I think arguing about login vs sign-in is sematics.
Sql server allows you to log in via 2 modes.
- SQL authentication: means using a user id and password which is not the same as your domain credentials.
- Windows authentication: This can be granted to an individual domain user or a domain group.
Domain groups are a nice way of granting access without having to grant access to individual users each time. For example if a department or team should all have access to a system (e.g HR or Payroll) you can grant access to the team as a whole. As users are added to the team in AD they automatically inherit access to the db via their membership of the group.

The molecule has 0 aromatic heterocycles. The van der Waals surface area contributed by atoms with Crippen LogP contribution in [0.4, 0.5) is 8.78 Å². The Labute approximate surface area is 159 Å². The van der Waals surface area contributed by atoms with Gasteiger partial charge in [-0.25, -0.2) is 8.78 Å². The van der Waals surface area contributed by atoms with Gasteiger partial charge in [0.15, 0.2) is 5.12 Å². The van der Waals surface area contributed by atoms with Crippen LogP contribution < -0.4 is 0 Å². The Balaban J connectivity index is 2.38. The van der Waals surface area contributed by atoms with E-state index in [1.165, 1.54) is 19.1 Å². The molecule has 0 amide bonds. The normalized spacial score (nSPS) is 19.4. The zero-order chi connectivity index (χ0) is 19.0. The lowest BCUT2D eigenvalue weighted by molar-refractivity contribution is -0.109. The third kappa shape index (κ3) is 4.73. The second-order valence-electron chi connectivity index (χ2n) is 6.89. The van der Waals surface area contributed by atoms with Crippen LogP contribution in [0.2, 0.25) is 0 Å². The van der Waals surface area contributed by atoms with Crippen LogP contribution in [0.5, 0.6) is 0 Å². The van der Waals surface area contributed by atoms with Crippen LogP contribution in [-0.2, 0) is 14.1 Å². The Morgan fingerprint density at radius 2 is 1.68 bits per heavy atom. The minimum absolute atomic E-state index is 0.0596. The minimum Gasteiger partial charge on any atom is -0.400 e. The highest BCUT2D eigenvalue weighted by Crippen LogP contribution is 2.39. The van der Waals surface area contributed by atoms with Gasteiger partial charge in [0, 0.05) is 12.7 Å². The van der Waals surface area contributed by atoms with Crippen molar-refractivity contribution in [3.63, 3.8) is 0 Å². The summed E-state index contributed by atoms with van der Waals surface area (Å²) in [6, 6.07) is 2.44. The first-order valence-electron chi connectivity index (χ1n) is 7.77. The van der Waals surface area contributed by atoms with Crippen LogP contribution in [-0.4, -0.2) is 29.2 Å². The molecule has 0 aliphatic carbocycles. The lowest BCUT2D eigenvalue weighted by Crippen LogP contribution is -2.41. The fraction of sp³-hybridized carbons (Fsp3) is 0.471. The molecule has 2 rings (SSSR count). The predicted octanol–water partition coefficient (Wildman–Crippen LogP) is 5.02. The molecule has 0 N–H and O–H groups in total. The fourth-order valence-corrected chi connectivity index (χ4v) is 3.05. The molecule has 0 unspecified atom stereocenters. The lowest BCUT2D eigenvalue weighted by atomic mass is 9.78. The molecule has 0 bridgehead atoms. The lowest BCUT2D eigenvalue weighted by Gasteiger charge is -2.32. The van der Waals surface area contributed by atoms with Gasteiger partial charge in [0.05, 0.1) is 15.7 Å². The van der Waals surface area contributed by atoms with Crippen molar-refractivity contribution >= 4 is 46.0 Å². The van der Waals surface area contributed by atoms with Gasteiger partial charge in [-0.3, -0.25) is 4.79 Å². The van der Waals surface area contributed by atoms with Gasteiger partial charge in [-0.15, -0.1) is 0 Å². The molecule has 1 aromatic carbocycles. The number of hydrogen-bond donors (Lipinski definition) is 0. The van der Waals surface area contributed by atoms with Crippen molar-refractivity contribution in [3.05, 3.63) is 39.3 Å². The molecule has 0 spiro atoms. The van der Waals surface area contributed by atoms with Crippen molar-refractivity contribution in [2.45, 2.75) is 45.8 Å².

This can be overridden by denying individuals access if required. Eg all of HR have access except user xyz.
If SQL is configured to use both modes this referred to as "mixed mode" authentication.
A login gives you access to the SQL instance. You also need to be granted access to individual dbs. Once you have access to sql the method becomes irrelevant. Once you're in, you're in.
Technically there is third method related to contained databases. But in my experience this is rare.